Firstly, thanks to Amy for organising the day at Stallion AI Services with talks from Tullis Matson (who is the founder of Stallion AI Services) in the morning, and Carrie de Silva on Equine Law in the afternoon.
Tullis began his fascinating presentation with a quick description of his own history, stemming from his grandfather farming Twemlows in the 1930s as a diary and pig operation, generating 1 tonne of cheese daily. Tullis himself started in the racing industry, but quickly moved sideways into AI, studying in New Zealand and at the University of Utrecht, before founding Stallion AI Services in 2000. He explained that the overall purpose is to extend the breeding potential of the equine beyond the lifespan of the individual horse. He went on to outline the many separate businesses that Stallion AI are involved with now. These include Cryogenetics, a logistics company dealing with import and export of frozen semen worldwide – interestingly they now export nearly double what they import. Tullis also runs Gemini Genetics, involved in cloning, genetic preservation and regenerative techniques. Tullis then moved on to discussing some more complex semen extraction techniques, including epididymal extraction, which is used when a stallion has been castrated, the testes are dissected and sperm cells harvested from the epididymis. He went on to tell a story where a very valuable prize bull broke a leg and had to be destroyed, he used the same techniques on the bull which proved to be successful.
This led on to sexing sperm, with the focus on preserving rare breeds such as Suffolk Punch where more females were required for breeding and to expand the gene pool.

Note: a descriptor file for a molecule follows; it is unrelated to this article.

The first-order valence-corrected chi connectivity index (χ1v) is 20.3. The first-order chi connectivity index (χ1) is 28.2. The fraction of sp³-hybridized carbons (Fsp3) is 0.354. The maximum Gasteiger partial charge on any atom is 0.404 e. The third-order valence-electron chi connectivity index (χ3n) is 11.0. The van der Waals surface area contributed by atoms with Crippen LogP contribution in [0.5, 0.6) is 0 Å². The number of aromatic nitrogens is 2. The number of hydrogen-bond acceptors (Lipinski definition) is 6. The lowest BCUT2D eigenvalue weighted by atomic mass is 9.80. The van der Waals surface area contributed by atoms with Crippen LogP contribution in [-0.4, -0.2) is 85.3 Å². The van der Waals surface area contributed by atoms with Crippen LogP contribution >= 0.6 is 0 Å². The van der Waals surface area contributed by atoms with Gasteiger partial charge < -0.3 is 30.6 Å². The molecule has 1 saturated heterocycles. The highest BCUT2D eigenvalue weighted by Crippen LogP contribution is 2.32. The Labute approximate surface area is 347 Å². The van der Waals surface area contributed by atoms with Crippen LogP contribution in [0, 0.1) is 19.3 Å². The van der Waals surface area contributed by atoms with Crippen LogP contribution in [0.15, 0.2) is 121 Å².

Intracytoplasmic Sperm Injection (ICSI) was the next topic. This is the process of injecting a single sperm into an oocyte. This can be used to preserve breeding lines, for example using the frozen semen from deceased stallions. Cloning can also be used to help preserve and expand breeds that are in threat of extinction. Two sport horses famously known for being cloned are Gem Twist and Arko. One of Gem Twist’s clones, Murka’s Gem, resides at Stallion AI Services’ yard. 85,000 USD plus expenses should just about cover the bill of cloning your horse.
There are obviously ethical issues with using such techniques as ICSI and Cloning – but, whatever one’s views may be, the science is incredible. There is also the question with cloning sports stallions …. are we breeding backwards?
This is where the presentation became almost unbelievable with Tullis going through DNA profiling and CRISP R technology. CRISPR can edit genes and alter DNA, it can turn genes on or off without altering the sequence which could in theory create a ‘Super horse’; it has already been used to ‘gene edit’ mosquitos to reduce the spread of malaria. CRISPR technology could potentially cure illnesses such as cancer, blood disorders and blindness. It could be brilliant, but it could also be very dangerous if used by countries which are unregulated.
Due to his work with equines, Tullis has become involved with a European charity called Nature’s Safe, whose aim is to preserve small populations of animal species which have low genetic diversity and are in a cycle of inbreeding. The laboratories involved are dedicated to the long-term storage of live cells from animal species at risk of extinction. There are currently 1 million species at risk of becoming extinct; this figure has gone up massively in the last century.
Basically put, skin samples from the animals are broken down, then with different growth factors added can be turned into sperm or eggs; frozen skin samples can last for at least 40 years.